So with a create React app, you need to eject if you ever want to tweak your Webpack config, which is quite difficult, styled components will ship JavaScript with your styles by default, and it is difficult to opt out of that. And react context, of course, is storing state higher up which can trigger many a rerender. And opting out with us memo is something that you don’t really think about until you get to the performance problems later, it’s inefficiencies waiting to happen. So now let’s flip that to an opt in mindset using something like Astro perhaps. So speaking to the topic of the talk, how markdown will stop hurricanes, well, let’s build an file. That’s our hello world. And that’s gonna ship zero kilobytes and client J S, we’re rendering our markdown on the server, and we’re sending it to you with information about our website. And then we have that same signup form. In this case, you know, the web has had post requests for a million years. So maybe you just add a form and use odd for some client side validation to still have some checks while you type, you know, you type in an invalid email, then you fix it, and it says valid without a server request. Still nice to have that, but you don’t need full on react in order to do it. So now we’re at a low JS payload, still getting the functionality that we want, again, you want that cart bubble, maybe you astro her add React in order to opt in to using React on the client. And also using a smaller global state library like nano stores. Or maybe you go full server, you opt in to doing dynamic requests in order to handle every user individually, because everyone has a different cart, you can ask her at node and use session storage to achieve the same thing. Both of them are opt ins, one server side, one client side. And then when you get to that performance audit, we realize, you know, HTML is what rules the world markdowns also what rules the world, it’s really nice to just lean on what the browser gives us, especially when the browser is making it so easy to do these days.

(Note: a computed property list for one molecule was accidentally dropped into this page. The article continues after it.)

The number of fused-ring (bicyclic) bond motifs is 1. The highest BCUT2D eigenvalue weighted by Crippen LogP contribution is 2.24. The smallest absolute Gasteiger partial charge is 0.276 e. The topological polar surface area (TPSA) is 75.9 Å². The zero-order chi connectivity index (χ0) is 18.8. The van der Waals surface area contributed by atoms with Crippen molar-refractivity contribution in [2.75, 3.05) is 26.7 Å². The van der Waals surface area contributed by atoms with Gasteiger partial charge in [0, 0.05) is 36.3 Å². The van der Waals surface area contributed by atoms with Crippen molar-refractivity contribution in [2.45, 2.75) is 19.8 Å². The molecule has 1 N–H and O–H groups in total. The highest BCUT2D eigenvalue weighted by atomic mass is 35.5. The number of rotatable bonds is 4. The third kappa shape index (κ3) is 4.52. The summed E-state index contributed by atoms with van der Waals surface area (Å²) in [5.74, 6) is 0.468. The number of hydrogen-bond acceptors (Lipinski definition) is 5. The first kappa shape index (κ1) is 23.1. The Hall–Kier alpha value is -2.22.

Ben Holmes 12:31